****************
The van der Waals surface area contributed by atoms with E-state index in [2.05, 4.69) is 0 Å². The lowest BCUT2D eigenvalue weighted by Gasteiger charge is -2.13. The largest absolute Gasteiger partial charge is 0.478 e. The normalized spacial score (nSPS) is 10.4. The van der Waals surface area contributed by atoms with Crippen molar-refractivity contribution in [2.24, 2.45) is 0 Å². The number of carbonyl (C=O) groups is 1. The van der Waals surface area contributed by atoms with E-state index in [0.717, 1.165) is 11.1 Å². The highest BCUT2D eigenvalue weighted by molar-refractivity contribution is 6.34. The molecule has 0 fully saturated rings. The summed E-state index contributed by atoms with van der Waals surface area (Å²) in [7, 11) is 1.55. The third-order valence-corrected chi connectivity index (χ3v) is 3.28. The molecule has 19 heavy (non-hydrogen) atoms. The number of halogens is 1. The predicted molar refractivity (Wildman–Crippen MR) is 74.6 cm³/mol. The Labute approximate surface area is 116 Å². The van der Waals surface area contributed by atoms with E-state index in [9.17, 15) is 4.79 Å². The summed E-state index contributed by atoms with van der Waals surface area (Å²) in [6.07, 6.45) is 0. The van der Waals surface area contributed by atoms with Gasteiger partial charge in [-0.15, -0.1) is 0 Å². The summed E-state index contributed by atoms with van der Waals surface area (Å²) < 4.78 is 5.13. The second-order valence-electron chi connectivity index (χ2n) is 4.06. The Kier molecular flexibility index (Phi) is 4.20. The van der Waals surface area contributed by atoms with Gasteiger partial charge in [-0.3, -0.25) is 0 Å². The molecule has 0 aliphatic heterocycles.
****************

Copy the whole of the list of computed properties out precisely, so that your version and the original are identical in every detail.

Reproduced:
The van der Waals surface area contributed by atoms with E-state index in [2.05, 4.69) is 0 Å². The lowest BCUT2D eigenvalue weighted by Gasteiger charge is -2.13. The largest absolute Gasteiger partial charge is 0.478 e. The normalized spacial score (nSPS) is 10.4. The van der Waals surface area contributed by atoms with Crippen molar-refractivity contribution in [2.24, 2.45) is 0 Å². The number of carbonyl (C=O) groups is 1. The van der Waals surface area contributed by atoms with E-state index in [0.717, 1.165) is 11.1 Å². The highest BCUT2D eigenvalue weighted by molar-refractivity contribution is 6.34. The molecule has 0 fully saturated rings. The summed E-state index contributed by atoms with van der Waals surface area (Å²) in [7, 11) is 1.55. The third-order valence-corrected chi connectivity index (χ3v) is 3.28. The molecule has 19 heavy (non-hydrogen) atoms. The number of halogens is 1. The predicted molar refractivity (Wildman–Crippen MR) is 74.6 cm³/mol. The Labute approximate surface area is 116 Å². The van der Waals surface area contributed by atoms with E-state index in [9.17, 15) is 4.79 Å². The summed E-state index contributed by atoms with van der Waals surface area (Å²) in [6.07, 6.45) is 0. The van der Waals surface area contributed by atoms with Gasteiger partial charge in [-0.15, -0.1) is 0 Å². The summed E-state index contributed by atoms with van der Waals surface area (Å²) < 4.78 is 5.13. The second-order valence-electron chi connectivity index (χ2n) is 4.06. The Kier molecular flexibility index (Phi) is 4.20. The van der Waals surface area contributed by atoms with Gasteiger partial charge in [-0.3, -0.25) is 0 Å². The molecule has 0 aliphatic heterocycles.